Show Some Spirit!
The First Redeemer Flames Special Needs Cheerleading Squad Builds Confidence in Kids with Disabilities
PQ: “That became our motto — ‘I did it.’ It has sort of become a life motto to all of us now, to know that we can do it.” – Cheryl Hopper, The Flames Adult Supervisor
Once or twice each week, the gym at First Redeemer Church in Cumming fills with a gaggle of girls eager to dance, tumble and cheer. The spirited bunch are members of The Flames special needs cheerleading squad, a team created by South Forsyth High School (SFHS) students Christine Rueger and Kristen Hopper to provide a fun after-school activity for young girls with disabilities.
One of the cheerleaders, Macy, is non-verbal, so Kristen uses some sign language with her, but for the most part, the communication barrier doesn’t seem to be a problem. It’s obvious that the coaches and a group of volunteer helpers truly love spending time with these girls, and the mutual adoration is all the language they need as they play, laugh and dance together. At a recent summer practice, one team member showed off her cartwheel skills while another taught the group to do a forward roll on the gymnastics mat at the center of the room. Cheryl Hopper, Kristen’s mom and the team’s adult supervisor, welcomed a brand-new member with a bear hug before she scampered off to join the others as if she’d been part of the team from the beginning. The coaches and volunteers led the girls in a few cheers and some stunts (serving as bases for the sake of safety) and then ended practice in a collective game of duck, duck, goose.
When the school year starts, these practices will combine playtime with a healthy dose of hard work to prepare a routine for competitions sponsored by Atlanta-based Fellowship of Christian Cheerleaders, but the primary purpose of these informal practices is to refresh basic skills and engage in fellowship with the other girls.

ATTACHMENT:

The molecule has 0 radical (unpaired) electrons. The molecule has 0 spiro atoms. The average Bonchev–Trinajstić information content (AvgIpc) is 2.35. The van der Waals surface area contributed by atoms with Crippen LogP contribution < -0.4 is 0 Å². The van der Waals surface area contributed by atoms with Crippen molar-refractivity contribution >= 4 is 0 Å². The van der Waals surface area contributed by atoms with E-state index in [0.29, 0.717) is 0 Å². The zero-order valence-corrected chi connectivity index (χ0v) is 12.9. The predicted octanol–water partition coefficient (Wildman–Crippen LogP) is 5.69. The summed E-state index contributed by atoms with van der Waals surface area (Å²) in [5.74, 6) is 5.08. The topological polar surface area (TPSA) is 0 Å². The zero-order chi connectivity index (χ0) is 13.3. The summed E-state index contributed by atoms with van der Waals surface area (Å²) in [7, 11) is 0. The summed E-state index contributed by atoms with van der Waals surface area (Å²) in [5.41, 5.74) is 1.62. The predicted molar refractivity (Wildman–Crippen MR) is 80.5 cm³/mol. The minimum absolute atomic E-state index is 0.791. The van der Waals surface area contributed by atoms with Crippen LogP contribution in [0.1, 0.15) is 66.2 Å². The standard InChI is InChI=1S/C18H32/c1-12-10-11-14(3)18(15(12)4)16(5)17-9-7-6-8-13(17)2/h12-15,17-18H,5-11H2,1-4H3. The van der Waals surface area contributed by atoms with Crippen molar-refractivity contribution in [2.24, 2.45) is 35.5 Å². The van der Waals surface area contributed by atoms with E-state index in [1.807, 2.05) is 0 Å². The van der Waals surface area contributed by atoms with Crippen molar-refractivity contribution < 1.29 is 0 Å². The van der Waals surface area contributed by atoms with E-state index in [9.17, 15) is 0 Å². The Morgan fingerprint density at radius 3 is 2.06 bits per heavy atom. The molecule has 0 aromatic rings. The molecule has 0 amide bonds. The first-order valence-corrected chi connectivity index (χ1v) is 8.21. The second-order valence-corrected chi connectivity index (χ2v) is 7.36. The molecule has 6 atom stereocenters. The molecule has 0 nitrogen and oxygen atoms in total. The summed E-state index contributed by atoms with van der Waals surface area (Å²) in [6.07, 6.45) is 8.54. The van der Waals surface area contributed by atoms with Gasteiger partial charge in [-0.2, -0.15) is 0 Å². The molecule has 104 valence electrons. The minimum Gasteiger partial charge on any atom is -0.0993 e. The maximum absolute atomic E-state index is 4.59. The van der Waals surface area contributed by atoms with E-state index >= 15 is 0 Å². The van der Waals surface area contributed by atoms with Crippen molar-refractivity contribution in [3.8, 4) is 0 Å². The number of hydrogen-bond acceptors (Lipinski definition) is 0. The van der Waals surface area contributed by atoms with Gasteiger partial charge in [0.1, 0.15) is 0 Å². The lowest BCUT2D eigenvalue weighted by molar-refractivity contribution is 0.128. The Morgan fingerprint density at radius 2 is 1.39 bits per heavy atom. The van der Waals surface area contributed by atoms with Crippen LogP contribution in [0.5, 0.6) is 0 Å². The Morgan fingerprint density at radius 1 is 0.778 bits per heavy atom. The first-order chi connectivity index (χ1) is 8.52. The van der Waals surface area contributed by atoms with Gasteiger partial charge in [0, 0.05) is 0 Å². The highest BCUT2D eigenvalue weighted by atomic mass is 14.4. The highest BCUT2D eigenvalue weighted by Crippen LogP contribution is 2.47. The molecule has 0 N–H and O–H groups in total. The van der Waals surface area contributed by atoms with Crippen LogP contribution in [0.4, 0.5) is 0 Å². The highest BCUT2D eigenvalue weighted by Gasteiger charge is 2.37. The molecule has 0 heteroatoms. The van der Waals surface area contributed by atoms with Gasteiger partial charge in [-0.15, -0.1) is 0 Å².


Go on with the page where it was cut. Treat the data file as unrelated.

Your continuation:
The Flames started their first season last year with a team of seven girls ages 6 to 18 with a variety of disabilities ranging from muscular dystrophy to Downs syndrome.
“Kristen and I had volunteered together [in the past] with Special Olympics, and we both found a passion there,” Christine said. “We wanted to do something more to impact the community and help special needs children.” With Kristen’s experience in cheerleading with SFHS and another competition squad through First Redeemer Sports, a special needs team seemed like the natural choice.
“With cheerleading, anyone can be involved. It’s not like baseball or basketball where children need specific skills,” Christine said. “Cheerleading allows us to work around their skills and still teach new things … Plus, it’s fun and encouraging for them.”
The team met to practice every Friday last fall to prepare for four local cheerleading competitions. Though Cheryl said it took some of the younger girls a little while to grasp the point, they were ready to perform by their first competition.
“A couple weeks before our first competition, I thought wow, we don’t have a routine,” Cheryl admitted. “We had a cheer and they knew how to do little jumps, but I wondered if they were going to be able to do a routine from start to finish to music.” To prepare, the coaches planned a dress rehearsal for the girls to practice in uniform in front of an audience of parents and fellow First Redeemer cheerleading squads. “When we turned the music on, they did it from start to finish. It was just a miracle,” she continued with pride.